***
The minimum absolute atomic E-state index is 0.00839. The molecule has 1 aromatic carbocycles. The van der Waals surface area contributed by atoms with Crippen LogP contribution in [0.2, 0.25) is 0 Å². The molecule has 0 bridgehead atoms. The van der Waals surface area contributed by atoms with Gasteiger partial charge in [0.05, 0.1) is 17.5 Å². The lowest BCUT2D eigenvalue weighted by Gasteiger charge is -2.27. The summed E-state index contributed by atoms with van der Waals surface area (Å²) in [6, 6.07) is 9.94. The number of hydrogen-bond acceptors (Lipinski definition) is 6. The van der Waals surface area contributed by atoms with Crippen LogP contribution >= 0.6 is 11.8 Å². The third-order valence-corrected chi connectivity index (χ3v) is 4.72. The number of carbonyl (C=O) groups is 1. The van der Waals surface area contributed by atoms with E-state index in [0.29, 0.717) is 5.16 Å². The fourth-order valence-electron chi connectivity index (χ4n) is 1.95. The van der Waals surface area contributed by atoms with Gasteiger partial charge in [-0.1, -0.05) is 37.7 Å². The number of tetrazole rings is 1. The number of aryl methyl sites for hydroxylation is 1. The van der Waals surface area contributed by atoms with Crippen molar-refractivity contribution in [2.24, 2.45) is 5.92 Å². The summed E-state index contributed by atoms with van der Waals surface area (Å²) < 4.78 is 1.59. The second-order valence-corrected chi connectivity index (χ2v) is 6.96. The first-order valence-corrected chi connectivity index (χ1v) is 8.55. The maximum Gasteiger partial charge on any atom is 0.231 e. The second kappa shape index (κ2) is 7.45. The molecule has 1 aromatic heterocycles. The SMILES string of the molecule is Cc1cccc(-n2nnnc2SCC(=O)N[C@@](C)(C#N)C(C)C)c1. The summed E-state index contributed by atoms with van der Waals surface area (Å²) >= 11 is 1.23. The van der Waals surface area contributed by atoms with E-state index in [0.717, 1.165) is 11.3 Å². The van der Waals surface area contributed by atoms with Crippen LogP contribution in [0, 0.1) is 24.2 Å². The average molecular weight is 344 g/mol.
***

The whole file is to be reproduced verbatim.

The minimum absolute atomic E-state index is 0.00839. The molecule has 1 aromatic carbocycles. The van der Waals surface area contributed by atoms with Crippen LogP contribution in [0.2, 0.25) is 0 Å². The molecule has 0 bridgehead atoms. The van der Waals surface area contributed by atoms with Gasteiger partial charge in [0.05, 0.1) is 17.5 Å². The lowest BCUT2D eigenvalue weighted by Gasteiger charge is -2.27. The summed E-state index contributed by atoms with van der Waals surface area (Å²) in [6, 6.07) is 9.94. The number of hydrogen-bond acceptors (Lipinski definition) is 6. The van der Waals surface area contributed by atoms with Crippen LogP contribution >= 0.6 is 11.8 Å². The third-order valence-corrected chi connectivity index (χ3v) is 4.72. The number of carbonyl (C=O) groups is 1. The van der Waals surface area contributed by atoms with E-state index in [0.29, 0.717) is 5.16 Å². The fourth-order valence-electron chi connectivity index (χ4n) is 1.95. The van der Waals surface area contributed by atoms with Gasteiger partial charge in [-0.1, -0.05) is 37.7 Å². The number of tetrazole rings is 1. The number of aryl methyl sites for hydroxylation is 1. The van der Waals surface area contributed by atoms with Crippen molar-refractivity contribution in [2.24, 2.45) is 5.92 Å². The summed E-state index contributed by atoms with van der Waals surface area (Å²) < 4.78 is 1.59. The second-order valence-corrected chi connectivity index (χ2v) is 6.96. The first-order valence-corrected chi connectivity index (χ1v) is 8.55. The maximum Gasteiger partial charge on any atom is 0.231 e. The second kappa shape index (κ2) is 7.45. The molecule has 1 aromatic heterocycles. The SMILES string of the molecule is Cc1cccc(-n2nnnc2SCC(=O)N[C@@](C)(C#N)C(C)C)c1. The summed E-state index contributed by atoms with van der Waals surface area (Å²) >= 11 is 1.23. The van der Waals surface area contributed by atoms with E-state index in [0.717, 1.165) is 11.3 Å². The van der Waals surface area contributed by atoms with Crippen LogP contribution in [0, 0.1) is 24.2 Å². The average molecular weight is 344 g/mol.